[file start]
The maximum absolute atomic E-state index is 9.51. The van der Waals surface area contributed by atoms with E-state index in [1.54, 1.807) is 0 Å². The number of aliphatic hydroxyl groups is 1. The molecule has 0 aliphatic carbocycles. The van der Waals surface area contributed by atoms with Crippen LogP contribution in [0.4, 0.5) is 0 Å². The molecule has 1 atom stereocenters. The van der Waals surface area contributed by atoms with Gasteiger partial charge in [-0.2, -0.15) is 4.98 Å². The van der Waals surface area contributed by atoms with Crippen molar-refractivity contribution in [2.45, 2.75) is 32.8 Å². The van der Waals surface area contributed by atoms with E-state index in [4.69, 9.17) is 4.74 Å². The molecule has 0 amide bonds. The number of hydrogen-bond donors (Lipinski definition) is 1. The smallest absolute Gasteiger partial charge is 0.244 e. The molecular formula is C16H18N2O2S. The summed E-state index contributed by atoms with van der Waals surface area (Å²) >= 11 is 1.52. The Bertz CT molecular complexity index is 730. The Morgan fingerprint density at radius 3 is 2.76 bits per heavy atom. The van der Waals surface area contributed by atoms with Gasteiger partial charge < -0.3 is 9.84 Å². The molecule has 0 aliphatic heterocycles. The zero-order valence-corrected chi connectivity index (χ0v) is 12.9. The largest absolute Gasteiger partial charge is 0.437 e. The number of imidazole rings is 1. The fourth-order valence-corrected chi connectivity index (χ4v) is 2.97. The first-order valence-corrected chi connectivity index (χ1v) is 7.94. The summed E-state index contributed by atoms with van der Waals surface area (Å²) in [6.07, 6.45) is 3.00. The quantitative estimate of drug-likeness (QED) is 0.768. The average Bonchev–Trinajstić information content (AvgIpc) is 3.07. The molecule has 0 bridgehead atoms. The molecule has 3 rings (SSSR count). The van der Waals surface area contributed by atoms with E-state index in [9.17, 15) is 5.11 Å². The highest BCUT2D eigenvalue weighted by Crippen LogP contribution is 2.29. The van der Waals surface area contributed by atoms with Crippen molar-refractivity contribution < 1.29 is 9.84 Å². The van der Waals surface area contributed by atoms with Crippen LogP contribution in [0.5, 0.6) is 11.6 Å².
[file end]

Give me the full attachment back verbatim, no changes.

The maximum absolute atomic E-state index is 9.51. The van der Waals surface area contributed by atoms with E-state index in [1.54, 1.807) is 0 Å². The number of aliphatic hydroxyl groups is 1. The molecule has 0 aliphatic carbocycles. The van der Waals surface area contributed by atoms with Crippen LogP contribution in [0.4, 0.5) is 0 Å². The molecule has 1 atom stereocenters. The van der Waals surface area contributed by atoms with Gasteiger partial charge in [-0.2, -0.15) is 4.98 Å². The van der Waals surface area contributed by atoms with Crippen molar-refractivity contribution in [2.45, 2.75) is 32.8 Å². The van der Waals surface area contributed by atoms with E-state index in [4.69, 9.17) is 4.74 Å². The molecule has 0 amide bonds. The number of hydrogen-bond donors (Lipinski definition) is 1. The smallest absolute Gasteiger partial charge is 0.244 e. The molecular formula is C16H18N2O2S. The summed E-state index contributed by atoms with van der Waals surface area (Å²) >= 11 is 1.52. The Bertz CT molecular complexity index is 730. The Morgan fingerprint density at radius 3 is 2.76 bits per heavy atom. The van der Waals surface area contributed by atoms with Gasteiger partial charge < -0.3 is 9.84 Å². The molecule has 0 aliphatic heterocycles. The zero-order valence-corrected chi connectivity index (χ0v) is 12.9. The largest absolute Gasteiger partial charge is 0.437 e. The number of imidazole rings is 1. The fourth-order valence-corrected chi connectivity index (χ4v) is 2.97. The first-order valence-corrected chi connectivity index (χ1v) is 7.94. The summed E-state index contributed by atoms with van der Waals surface area (Å²) in [6.07, 6.45) is 3.00. The quantitative estimate of drug-likeness (QED) is 0.768. The average Bonchev–Trinajstić information content (AvgIpc) is 3.07. The molecule has 0 bridgehead atoms. The molecule has 3 rings (SSSR count). The van der Waals surface area contributed by atoms with E-state index in [9.17, 15) is 5.11 Å². The highest BCUT2D eigenvalue weighted by Crippen LogP contribution is 2.29. The van der Waals surface area contributed by atoms with Crippen molar-refractivity contribution < 1.29 is 9.84 Å². The van der Waals surface area contributed by atoms with Crippen LogP contribution in [0.5, 0.6) is 11.6 Å².